Natural Organic Vitamins and Minerals from Fruits and Vegetables

Can You Get the Natural Vitamins You Need From Food Only?
Jaime A. Heidel
Feb 26, 2011

The best way to get optimal nutrition is to eat a diet rich in organic, locally-grown vegetables, fruits, organic meats and whole grains. Unlike conventionally-processed vegetables, which are loaded with pesticides that can cause health problems, organic, locally-grown produce is fresh, pesticide-free and chock full of essential vitamins and nutrients the body needs to stay vibrant, healthy and full of energy.

Juicing natural vitamins

Nourishing Vitamins

Rich Sources of Vitamin C
Most of the vitamin C you find in processed juices is actually ascorbic acid, a man-made version of vitamin C, which is not only of no real nutritional benefit but has been linked to hardening of the arteries. To get a whole-food blast of this virus-fighting vitamin, opt for these foods instead:

  • Oranges
  • Grapefruit
  • Tangerines
  • Kiwi
  • Limes
  • Strawberries
  • Raspberries
  • Pineapple
  • Tomatoes
  • Mustard Greens

A Natural Dose of Vitamin D
Vitamin D is essential for good physical and emotional well-being. Vitamin D deficiency is the most common vitamin deficiency in the United States. The vitamin D you get from pasteurized milk is actually a man-made equivalent that is added back into the milk after the pasteurization process. Below is a list of whole-food sources:

  • Eggs
  • Fatty Fish such as salmon, tuna or sardines
  • Liver
  • Butter
  • Dried Shiitake Mushrooms

Beta Carotene for Eyes and Circulatory Health
This powerful antioxidant is crucial for good eye and circulatory health. Some whole-food sources are:

  • Carrots
  • Pumpkin
  • Sweet Potatoes
  • Spinach
  • Collard Greens
  • Kale
  • Turnip Greens
  • Winter Squash
  • Cabbage
  • Goji Berries

Essential Minerals

Calcium for Strong Bones
Just like the vitamin D in milk, the calcium is also synthetic. Better whole-food sources of calcium are:

  • Raw Dairy Products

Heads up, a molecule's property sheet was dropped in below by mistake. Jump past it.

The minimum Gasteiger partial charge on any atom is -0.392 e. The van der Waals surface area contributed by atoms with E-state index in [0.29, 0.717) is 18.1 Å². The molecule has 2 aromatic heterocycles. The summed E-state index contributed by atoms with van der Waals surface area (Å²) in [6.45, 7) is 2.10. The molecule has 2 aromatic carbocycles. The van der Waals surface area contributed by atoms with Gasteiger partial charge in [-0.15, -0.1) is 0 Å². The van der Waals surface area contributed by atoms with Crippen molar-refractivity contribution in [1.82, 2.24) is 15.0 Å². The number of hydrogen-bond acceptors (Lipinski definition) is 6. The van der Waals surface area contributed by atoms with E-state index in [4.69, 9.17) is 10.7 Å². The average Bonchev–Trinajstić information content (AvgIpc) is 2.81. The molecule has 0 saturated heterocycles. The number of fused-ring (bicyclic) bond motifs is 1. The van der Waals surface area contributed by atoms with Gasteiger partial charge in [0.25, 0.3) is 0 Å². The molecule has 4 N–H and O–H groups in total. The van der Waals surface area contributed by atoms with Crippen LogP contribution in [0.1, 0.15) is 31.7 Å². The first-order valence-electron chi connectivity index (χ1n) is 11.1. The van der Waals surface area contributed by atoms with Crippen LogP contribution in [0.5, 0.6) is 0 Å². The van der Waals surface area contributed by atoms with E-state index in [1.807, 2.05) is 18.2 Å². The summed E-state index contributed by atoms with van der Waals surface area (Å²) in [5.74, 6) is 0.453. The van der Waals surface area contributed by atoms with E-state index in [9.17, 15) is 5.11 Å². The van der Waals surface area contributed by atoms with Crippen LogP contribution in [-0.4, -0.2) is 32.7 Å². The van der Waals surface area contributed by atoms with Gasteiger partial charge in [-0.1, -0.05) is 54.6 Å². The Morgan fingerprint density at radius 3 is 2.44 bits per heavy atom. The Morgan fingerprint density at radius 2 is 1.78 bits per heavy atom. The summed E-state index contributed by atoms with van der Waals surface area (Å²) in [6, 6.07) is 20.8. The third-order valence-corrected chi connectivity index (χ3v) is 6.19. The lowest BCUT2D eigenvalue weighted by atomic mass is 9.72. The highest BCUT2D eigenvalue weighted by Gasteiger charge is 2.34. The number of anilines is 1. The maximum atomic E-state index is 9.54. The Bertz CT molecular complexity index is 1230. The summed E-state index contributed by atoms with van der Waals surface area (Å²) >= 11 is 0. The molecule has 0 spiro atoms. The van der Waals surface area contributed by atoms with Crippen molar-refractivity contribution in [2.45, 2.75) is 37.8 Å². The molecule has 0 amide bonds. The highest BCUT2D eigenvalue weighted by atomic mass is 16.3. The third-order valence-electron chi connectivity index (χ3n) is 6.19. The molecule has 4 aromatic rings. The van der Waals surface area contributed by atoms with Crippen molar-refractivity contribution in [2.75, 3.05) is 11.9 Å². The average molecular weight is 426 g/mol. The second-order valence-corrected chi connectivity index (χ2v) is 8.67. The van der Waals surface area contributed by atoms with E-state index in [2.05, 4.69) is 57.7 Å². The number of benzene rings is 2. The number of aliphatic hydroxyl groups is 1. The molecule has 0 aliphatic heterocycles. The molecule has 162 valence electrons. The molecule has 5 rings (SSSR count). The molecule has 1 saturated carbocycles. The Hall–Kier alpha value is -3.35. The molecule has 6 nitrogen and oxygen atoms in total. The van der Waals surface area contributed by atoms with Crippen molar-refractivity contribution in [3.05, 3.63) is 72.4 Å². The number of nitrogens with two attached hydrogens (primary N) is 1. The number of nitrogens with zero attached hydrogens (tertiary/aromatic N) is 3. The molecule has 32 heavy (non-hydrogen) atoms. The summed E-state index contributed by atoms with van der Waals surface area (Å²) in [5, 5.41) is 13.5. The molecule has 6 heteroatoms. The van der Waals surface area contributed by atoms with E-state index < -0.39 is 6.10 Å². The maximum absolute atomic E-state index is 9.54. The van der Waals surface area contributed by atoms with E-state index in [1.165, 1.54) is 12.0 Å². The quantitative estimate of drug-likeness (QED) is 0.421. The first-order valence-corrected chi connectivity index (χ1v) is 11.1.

• Sesame Seeds
  • Almonds
  • Spinach
  • Turnip Greens
  • Mustard Greens
  • Collard Greens
  • Kale
  • Black Beans
  • Oysters

Magnesium for a Balanced Nervous System
Magnesium deficiency is another common vitamin deficiency that is responsible for a host of mental health problems including anxiety, depression, mania and insomnia. Busy professionals and students may find dealing with stress much less daunting by adding more magnesium-rich foods to their diet. These include:

  • Halibut
  • Cooked Spinach
  • Pumpkin and Squash Seeds
  • Black Beans
  • Okra
  • Scallops
  • Bananas
  • Dark, Leafy Green Vegetables
  • Almond Butter
  • Dark Chocolate

Potassium for Healthy Muscles
Those who do not get enough potassium in their diets are at increased risk for developing disorders such as chronic fatigue syndrome and fibromyalgia, which is characterized by extreme fatigue and wide-spread muscle pain throughout the body. Food sources that are rich in this vital mineral are:

  • Bananas
  • Cantaloupe
  • Avocado
  • Potatoes
  • Apricots
  • Swiss Chard
  • Bell Pepper
  • Crimini Mushrooms
  • Squash
  • Parsley

The healthiest way to get vitamins and minerals from food is to do vegetable juicing at home. This eliminates the typical cooking process (steaming, boiling, frying, etc.) that robs vegetables of their vital micronutrients. It also provides maximum absorption of nutrients as the juicing process “pre-digests” vegetables before they are consumed, making them better assimilated by the body. Juicing offers the ability to quickly and efficiently consume a wide variety of healthy vegetables in one serving, giving you the most nutritional benefit for your money.

Those who are new to juicing should choose organic celery, fennel and cucumbers before working up to dark, leafy greens as they easiest to digest.

(Jaime is a professional ghostwriter and freelance writer with a passion for holistic and natural healing. Her website, www.itoldyouiwassick.info aims to validate those suffering from mystery symptoms, get to the root cause of disease and illness and help people heal naturally.)

(The information in this article reflects the opinion of the writer and not the opinion of healthonabudget.com. This article is for educational purposes only. It is not intended nor implied to be a substitute for professional medical or nutritional advice. The reader should always consult his or her healthcare provider or nutritionist to determine the appropriateness of the information for their own situation.)

No comments yet... Be the first to leave a reply!

Leave a Reply

You must be logged in to post a comment.